The New York Times’ Roger Cohen and Oxford University’s Tariq Ramadan on terrorism, Jews and Muslims in Europe, displacement, immigration and the way forward.
Europe is so on edge right now. And in a way that is bigger than the Charlie Hebdo killings, as big as those are. Years of immigration have not led to integration. Unhappy native and immigrant populations are nervous, worried, angry. Huge crowds march for unity. Others march for separation, rejection. We’re talking today with two big thinkers with investments of past and future here. Roger Cohen, whose Jewish family has walked the immigrant path. And Tariq Ramadan, whose Muslim family has done the same. This hour On Point: Tariq Ramadan, Roger Cohen and Europe’s future.
-- Tom Ashbrook
Roger Cohen, columnist for the New York Times. Author of the new book, "The Girl From Human Street: Ghosts of Memory in A Jewish Family." (@nytimescohen)
From Tom’s Reading List
New York Times: The Battle to Belong — "Never before have so many people been on the move. New opportunity, like a bright star, draws immigrants across the world. In every one of the past four generations my family has moved, hopping from Lithuania to what is now South Africa and on to Britain, Israel and the United States. Sometimes they have found success and happiness. But the other side of displacement, its black sun, is loss."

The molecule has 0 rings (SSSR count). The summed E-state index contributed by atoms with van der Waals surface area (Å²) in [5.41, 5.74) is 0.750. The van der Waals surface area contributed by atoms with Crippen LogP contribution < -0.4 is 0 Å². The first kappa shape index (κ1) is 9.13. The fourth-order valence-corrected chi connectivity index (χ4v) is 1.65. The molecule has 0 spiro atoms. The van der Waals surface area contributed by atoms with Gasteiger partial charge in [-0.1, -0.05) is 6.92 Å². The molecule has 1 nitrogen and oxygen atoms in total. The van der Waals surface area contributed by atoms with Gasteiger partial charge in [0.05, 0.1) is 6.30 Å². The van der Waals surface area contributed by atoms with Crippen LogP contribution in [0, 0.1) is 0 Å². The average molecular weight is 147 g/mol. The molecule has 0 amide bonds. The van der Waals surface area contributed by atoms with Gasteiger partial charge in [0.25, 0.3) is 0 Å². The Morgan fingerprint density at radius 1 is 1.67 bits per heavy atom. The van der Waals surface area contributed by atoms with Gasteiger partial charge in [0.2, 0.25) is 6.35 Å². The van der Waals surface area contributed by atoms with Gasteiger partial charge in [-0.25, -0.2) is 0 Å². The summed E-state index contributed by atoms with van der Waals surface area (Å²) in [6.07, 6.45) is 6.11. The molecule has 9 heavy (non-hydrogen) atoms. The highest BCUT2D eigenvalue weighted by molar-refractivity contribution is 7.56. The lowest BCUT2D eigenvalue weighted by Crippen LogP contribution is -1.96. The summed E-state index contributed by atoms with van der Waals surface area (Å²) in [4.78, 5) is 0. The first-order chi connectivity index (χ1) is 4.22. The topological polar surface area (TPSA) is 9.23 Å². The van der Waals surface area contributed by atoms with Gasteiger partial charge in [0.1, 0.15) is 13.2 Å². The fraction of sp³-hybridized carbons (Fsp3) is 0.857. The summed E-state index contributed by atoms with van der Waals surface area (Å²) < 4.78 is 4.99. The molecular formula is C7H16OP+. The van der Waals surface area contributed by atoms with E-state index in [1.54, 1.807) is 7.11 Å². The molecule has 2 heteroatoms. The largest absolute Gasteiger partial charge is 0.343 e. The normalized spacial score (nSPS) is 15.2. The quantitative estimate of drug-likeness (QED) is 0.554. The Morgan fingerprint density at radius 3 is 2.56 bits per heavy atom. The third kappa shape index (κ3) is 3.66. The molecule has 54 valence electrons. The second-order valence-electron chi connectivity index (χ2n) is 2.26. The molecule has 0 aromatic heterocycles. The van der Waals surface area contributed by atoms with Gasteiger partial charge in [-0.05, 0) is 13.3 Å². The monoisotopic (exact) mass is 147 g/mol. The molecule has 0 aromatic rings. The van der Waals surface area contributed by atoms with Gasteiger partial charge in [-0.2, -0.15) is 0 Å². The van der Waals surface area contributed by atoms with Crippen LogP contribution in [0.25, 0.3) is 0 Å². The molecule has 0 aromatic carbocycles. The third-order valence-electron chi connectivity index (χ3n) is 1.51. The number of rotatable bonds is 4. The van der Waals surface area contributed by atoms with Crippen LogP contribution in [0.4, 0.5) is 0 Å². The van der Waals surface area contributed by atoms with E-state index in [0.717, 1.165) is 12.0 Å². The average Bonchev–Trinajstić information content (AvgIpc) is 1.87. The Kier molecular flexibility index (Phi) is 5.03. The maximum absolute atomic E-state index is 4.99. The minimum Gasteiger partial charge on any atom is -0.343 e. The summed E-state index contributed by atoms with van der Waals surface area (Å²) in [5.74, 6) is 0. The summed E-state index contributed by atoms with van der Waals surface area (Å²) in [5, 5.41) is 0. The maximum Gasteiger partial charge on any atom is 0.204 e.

The Guardian: The Paris attackers hijacked Islam but there is no war between Islam and the west -- "The shootings have been described as an act of war. I can understand why some might characterise it that way. But they are wrong to do so, for isn’t this exactly what the violent extremists such as Da’esh, so-called Islamic State, want? They want to say the west is at war with Islam, but if we are to take the action of marginal groups and use that as evidence that there is a war between Islam and the west, aren’t we merely falling into a trap?"
New Yorker: Germany’s Strange New Right Wing Meets Charlie Hebdo — "PEGIDA is small. The counter-demonstrations, again, have been bigger, and they have been passionate. But there are endless traps here. West Germans might use this as another moment to condescend to the East, as if the movement is only the East’s problem; it is not, and rhetoric like that only contributes to Easterners’ alienation. Spiegel pointed out that Dresden tends to attract neo-Nazis and right-wing nationalists in February, for the anniversary of the 1945 Allied firebombing, and wondered how their presence might play into thePEGIDA moment."
Read An Excerpt Of "The Girl From Human Street" By Roger Cohen
This program aired on January 19, 2015.